You can source them from an out-of-date PDF or VATLive but that’s inaccurate. Unbelievably, there is NO reliable automatic feed available
Three good things
- UK sellers below the threshold can register for VAT to use MOSS but submit nil returns for the UK
- HMRC has agreed we can rely on country information from payment providers for the first six months
- According to the Information Commissioner’s Office, there’s no need to register under the Data Protection Act (which some small businesses were originally worried about because HMRC said you did)
As a consumer
- You may find you can no longer buy certain digital items due to being based in the EU
- You may find prices have increased to cover the extra admin time
The law is planned to extend to physical products as early as 2016.
What do we want?
A small business EU VAT threshold.
When do we want it?
Some MEPs say it’s impossible to get all 28 countries to agree, but they did it for the 2012 cookie law (changing it the day before it went live to ‘assume consent’ instead of ‘opt in or out’). Hopefully, they can do it for this too.
Here are some useful links and further reading…
Hannah’s Bananas – brilliant analogy
Sign the petition
Write to your MP/MEP
Impossible things to do before breakfast
By Claire Josa, EU VAT Action Campaign
We have been collating a list of aspects of the legislation that are ‘impossible’ or at best economically unviable and unreasonable, for micro businesses. It’s a work in progress, as people start trying to comply, but here are five of our favourites so far:
1. Display the correct price. You don’t know where a customer is based until the final stage of the checkout process. The UK and some other Member States require you to display the VAT-inclusive price at all times. You can’t do this unless you know where your customer is and if you insist on them declaring their country before visiting your sales page, you’re likely to use the sale. Even if you could get their country, the 90% of businesses below 100,000 € turnover use PayPal’s ‘buy now’ buttons, rather than a shopping cart, so you wouldn’t be able to display the correct price. It’s coded into the website page, not the shopping cart. Most micro businesses are having to bypass this by applying a best guess ‘fudge factor’ to cover VAT and then work it out afterwards. This causes UK and worldwide prices to go up unnecessarily, to compensate for Hungary’s 27%, and is already costing people sales because the digital market is so price-competitive. And it’s a completely unjustifiable level of admin for the sale of, say, a €2.99 e-book.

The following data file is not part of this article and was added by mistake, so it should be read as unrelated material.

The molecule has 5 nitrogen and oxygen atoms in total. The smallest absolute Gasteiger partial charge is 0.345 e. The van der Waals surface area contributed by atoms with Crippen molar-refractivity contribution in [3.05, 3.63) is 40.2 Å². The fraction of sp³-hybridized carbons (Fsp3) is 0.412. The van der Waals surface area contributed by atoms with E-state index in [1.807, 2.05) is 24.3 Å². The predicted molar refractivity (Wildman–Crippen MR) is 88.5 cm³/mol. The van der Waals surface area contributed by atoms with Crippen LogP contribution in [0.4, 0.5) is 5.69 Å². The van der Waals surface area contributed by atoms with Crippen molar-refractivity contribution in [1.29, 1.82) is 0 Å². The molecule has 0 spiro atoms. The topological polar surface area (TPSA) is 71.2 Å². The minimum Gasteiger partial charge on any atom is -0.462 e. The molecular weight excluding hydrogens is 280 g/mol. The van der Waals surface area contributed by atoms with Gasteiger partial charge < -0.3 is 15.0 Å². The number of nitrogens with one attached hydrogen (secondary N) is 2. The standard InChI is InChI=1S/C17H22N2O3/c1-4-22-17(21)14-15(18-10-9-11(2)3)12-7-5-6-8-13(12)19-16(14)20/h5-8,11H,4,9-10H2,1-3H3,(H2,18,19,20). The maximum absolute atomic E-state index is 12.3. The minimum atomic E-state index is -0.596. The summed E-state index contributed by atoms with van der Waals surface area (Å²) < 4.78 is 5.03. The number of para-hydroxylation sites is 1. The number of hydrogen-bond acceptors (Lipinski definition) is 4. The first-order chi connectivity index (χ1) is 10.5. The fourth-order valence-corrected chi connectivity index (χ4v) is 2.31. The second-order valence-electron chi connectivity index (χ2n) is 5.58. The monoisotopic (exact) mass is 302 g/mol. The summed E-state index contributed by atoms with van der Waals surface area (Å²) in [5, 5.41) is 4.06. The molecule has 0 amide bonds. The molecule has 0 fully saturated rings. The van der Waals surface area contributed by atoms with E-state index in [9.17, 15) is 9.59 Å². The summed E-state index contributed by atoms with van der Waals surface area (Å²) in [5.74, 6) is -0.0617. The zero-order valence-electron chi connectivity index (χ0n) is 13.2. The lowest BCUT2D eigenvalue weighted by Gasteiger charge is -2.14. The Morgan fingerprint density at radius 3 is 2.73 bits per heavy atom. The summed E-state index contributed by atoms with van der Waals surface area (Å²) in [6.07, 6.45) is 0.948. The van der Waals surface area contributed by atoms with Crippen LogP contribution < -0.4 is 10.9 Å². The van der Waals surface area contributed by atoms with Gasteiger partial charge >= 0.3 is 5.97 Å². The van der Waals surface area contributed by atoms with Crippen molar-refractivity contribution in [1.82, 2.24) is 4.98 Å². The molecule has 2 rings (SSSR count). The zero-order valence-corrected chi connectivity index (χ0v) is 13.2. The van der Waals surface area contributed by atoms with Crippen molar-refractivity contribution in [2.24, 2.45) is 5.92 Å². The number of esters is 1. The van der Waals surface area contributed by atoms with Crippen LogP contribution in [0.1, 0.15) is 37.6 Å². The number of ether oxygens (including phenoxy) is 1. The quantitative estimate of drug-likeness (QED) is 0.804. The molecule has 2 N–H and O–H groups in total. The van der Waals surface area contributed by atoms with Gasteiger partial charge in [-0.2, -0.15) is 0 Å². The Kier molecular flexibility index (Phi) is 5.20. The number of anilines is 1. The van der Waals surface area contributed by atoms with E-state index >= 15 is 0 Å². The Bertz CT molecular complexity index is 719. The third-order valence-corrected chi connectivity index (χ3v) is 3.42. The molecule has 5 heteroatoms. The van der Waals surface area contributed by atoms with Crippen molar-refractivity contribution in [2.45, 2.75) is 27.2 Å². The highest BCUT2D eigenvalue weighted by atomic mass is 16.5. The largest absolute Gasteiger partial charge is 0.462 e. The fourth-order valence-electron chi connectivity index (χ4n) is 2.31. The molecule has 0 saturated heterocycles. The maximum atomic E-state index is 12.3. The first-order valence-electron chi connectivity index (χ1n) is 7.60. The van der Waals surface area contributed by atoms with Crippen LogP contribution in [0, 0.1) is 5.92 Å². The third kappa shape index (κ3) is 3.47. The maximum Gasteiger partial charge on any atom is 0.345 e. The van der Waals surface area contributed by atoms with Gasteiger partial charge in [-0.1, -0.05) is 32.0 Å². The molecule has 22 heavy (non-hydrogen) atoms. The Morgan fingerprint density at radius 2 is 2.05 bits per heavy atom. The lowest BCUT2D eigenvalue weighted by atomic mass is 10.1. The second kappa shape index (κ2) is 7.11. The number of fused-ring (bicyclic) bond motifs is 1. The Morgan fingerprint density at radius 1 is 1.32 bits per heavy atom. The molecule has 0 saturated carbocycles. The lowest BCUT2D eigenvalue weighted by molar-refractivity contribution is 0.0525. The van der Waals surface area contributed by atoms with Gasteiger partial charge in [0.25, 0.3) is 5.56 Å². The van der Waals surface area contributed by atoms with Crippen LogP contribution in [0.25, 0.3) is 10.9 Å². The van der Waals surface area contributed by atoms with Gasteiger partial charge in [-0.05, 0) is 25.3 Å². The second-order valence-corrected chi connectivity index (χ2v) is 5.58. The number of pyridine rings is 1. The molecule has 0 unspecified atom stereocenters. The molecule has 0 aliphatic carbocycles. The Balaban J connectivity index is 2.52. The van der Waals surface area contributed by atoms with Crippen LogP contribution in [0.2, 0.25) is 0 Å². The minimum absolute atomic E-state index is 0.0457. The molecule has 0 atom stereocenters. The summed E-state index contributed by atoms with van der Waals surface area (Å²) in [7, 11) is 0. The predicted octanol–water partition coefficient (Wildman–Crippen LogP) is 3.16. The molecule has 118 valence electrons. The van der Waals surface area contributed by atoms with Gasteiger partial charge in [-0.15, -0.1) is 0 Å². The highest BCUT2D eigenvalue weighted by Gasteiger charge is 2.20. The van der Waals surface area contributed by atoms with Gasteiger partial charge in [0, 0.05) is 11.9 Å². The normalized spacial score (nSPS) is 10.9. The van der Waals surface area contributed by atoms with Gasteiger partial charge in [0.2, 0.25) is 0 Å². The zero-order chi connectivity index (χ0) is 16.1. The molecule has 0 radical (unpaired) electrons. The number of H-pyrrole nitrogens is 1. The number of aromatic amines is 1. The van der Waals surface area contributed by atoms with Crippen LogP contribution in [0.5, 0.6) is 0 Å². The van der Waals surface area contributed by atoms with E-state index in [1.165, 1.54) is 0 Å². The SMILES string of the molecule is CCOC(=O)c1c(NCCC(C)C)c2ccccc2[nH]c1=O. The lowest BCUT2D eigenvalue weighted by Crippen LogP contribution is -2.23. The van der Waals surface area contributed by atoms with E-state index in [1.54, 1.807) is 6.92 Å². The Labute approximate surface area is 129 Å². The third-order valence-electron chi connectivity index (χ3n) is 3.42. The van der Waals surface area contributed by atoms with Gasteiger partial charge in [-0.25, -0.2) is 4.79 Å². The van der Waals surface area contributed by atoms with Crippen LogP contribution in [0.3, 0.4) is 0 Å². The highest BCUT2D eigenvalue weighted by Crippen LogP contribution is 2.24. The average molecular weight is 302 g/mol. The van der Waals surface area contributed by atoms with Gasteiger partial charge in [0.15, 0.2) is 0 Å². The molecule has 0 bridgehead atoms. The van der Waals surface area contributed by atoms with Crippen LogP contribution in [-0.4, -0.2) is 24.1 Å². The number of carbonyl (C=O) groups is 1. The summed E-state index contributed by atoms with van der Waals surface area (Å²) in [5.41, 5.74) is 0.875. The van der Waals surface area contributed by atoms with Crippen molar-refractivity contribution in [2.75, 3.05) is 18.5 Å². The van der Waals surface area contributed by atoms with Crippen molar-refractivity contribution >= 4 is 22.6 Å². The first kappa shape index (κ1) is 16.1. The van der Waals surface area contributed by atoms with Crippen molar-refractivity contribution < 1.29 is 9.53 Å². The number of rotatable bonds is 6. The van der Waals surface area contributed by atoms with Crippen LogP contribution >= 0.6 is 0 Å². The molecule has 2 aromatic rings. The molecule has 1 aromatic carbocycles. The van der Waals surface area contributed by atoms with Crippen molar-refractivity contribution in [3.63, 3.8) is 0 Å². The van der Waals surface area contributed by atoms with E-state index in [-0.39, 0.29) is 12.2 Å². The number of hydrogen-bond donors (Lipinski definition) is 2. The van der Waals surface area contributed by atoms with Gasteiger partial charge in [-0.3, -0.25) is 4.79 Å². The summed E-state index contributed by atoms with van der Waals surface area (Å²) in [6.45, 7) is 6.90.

2. Manually email, to bypass the VATMOSS rules, but actually get the email to arrive. We have already seen people whose Yahoo accounts have been blocked for spamming because manually sending a pdf to a stranger (a customer) multiple times a day sets off the spam alerts for the main free email providers. This effectively closes this person’s business until they can get their account unblocked. As requested, we will write to the key email providers for statements on this. Even if you can send the pdf, most incoming email servers automatically reject emails with large file attachments from people not in your address book or whitelist, because there is a high risk that these are from spammers or contain a virus file. So we have moved from instant downloads with happy customers to grumpy customers who have to wait for a manual email that may or may not ever arrive. Getting a reputation for spam can also cause your email address – and even your website server – to be blacklisted as a spammer, meaning you are then dropped from Google search results.
3. Apply the correct rate of VAT. Most of these businesses use PayPal or other very small business shopping carts. Some of these CAN handle country-based VAT, but not until the final stage of the checkout process. And they can’t handle multiple rates per country. If you sell an e-book (with ISBN) and a pre-recorded course to a customer in Italy, the transaction requires two different VAT rates. If you sell that same e-book with a live webinar, then the e-book is taxable in the place of supply, but the webinar is exempt from the new rules and is taxable in the business’s country. So you could have two different countries in one transaction. Micro businesses are not set up to handle this level of complexity.